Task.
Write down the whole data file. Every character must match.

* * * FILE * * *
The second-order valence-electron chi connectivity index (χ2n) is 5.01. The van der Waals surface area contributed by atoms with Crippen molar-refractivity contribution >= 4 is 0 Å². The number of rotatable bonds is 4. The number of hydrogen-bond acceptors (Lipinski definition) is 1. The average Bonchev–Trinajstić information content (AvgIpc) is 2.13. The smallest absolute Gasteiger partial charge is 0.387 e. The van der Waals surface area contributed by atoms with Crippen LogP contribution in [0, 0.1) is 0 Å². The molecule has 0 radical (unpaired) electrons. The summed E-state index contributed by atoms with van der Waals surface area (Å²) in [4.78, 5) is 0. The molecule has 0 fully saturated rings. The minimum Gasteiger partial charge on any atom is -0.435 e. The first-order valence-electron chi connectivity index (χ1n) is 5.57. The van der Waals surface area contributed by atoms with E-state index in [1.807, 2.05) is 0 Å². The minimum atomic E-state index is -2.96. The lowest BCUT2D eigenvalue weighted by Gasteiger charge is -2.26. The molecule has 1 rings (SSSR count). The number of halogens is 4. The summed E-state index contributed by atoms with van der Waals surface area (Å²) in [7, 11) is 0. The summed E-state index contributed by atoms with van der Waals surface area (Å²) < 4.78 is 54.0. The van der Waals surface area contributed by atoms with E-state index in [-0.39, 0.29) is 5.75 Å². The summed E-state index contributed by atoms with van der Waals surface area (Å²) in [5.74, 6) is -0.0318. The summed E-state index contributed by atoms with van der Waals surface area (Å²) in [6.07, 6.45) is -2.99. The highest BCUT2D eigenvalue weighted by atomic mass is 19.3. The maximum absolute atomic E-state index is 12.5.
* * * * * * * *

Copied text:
The second-order valence-electron chi connectivity index (χ2n) is 5.01. The van der Waals surface area contributed by atoms with Crippen molar-refractivity contribution >= 4 is 0 Å². The number of rotatable bonds is 4. The number of hydrogen-bond acceptors (Lipinski definition) is 1. The average Bonchev–Trinajstić information content (AvgIpc) is 2.13. The smallest absolute Gasteiger partial charge is 0.387 e. The van der Waals surface area contributed by atoms with Crippen LogP contribution in [0, 0.1) is 0 Å². The molecule has 0 radical (unpaired) electrons. The summed E-state index contributed by atoms with van der Waals surface area (Å²) in [4.78, 5) is 0. The molecule has 0 fully saturated rings. The minimum Gasteiger partial charge on any atom is -0.435 e. The first-order valence-electron chi connectivity index (χ1n) is 5.57. The van der Waals surface area contributed by atoms with E-state index in [1.807, 2.05) is 0 Å². The minimum atomic E-state index is -2.96. The lowest BCUT2D eigenvalue weighted by Gasteiger charge is -2.26. The molecule has 1 rings (SSSR count). The number of halogens is 4. The summed E-state index contributed by atoms with van der Waals surface area (Å²) in [7, 11) is 0. The summed E-state index contributed by atoms with van der Waals surface area (Å²) < 4.78 is 54.0. The van der Waals surface area contributed by atoms with E-state index in [-0.39, 0.29) is 5.75 Å². The summed E-state index contributed by atoms with van der Waals surface area (Å²) in [5.74, 6) is -0.0318. The summed E-state index contributed by atoms with van der Waals surface area (Å²) in [6.07, 6.45) is -2.99. The highest BCUT2D eigenvalue weighted by atomic mass is 19.3. The maximum absolute atomic E-state index is 12.5.